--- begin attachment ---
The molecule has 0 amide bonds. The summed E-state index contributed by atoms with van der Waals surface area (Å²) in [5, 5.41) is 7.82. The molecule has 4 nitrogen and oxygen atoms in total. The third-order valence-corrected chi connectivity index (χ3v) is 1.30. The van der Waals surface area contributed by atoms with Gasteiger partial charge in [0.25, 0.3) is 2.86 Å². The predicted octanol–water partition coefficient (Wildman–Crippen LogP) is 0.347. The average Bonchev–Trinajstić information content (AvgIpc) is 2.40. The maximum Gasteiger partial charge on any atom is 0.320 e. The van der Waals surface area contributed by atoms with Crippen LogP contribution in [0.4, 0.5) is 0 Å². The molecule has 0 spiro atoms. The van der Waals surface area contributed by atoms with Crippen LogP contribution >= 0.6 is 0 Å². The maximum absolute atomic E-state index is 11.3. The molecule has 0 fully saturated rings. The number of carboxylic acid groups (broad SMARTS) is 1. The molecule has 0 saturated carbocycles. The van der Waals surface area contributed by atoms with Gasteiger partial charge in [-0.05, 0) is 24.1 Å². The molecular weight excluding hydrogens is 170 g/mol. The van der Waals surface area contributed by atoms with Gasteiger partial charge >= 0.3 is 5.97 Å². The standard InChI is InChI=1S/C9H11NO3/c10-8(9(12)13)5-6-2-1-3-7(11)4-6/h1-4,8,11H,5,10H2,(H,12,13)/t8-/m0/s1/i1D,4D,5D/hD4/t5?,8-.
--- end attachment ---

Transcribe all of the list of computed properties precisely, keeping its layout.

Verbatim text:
The molecule has 0 amide bonds. The summed E-state index contributed by atoms with van der Waals surface area (Å²) in [5, 5.41) is 7.82. The molecule has 4 nitrogen and oxygen atoms in total. The third-order valence-corrected chi connectivity index (χ3v) is 1.30. The van der Waals surface area contributed by atoms with Gasteiger partial charge in [0.25, 0.3) is 2.86 Å². The predicted octanol–water partition coefficient (Wildman–Crippen LogP) is 0.347. The average Bonchev–Trinajstić information content (AvgIpc) is 2.40. The maximum Gasteiger partial charge on any atom is 0.320 e. The van der Waals surface area contributed by atoms with Crippen LogP contribution in [0.4, 0.5) is 0 Å². The molecule has 0 spiro atoms. The van der Waals surface area contributed by atoms with Crippen LogP contribution >= 0.6 is 0 Å². The maximum absolute atomic E-state index is 11.3. The molecule has 0 fully saturated rings. The number of carboxylic acid groups (broad SMARTS) is 1. The molecule has 0 saturated carbocycles. The van der Waals surface area contributed by atoms with Gasteiger partial charge in [-0.05, 0) is 24.1 Å². The molecular weight excluding hydrogens is 170 g/mol. The van der Waals surface area contributed by atoms with Gasteiger partial charge >= 0.3 is 5.97 Å². The standard InChI is InChI=1S/C9H11NO3/c10-8(9(12)13)5-6-2-1-3-7(11)4-6/h1-4,8,11H,5,10H2,(H,12,13)/t8-/m0/s1/i1D,4D,5D/hD4/t5?,8-.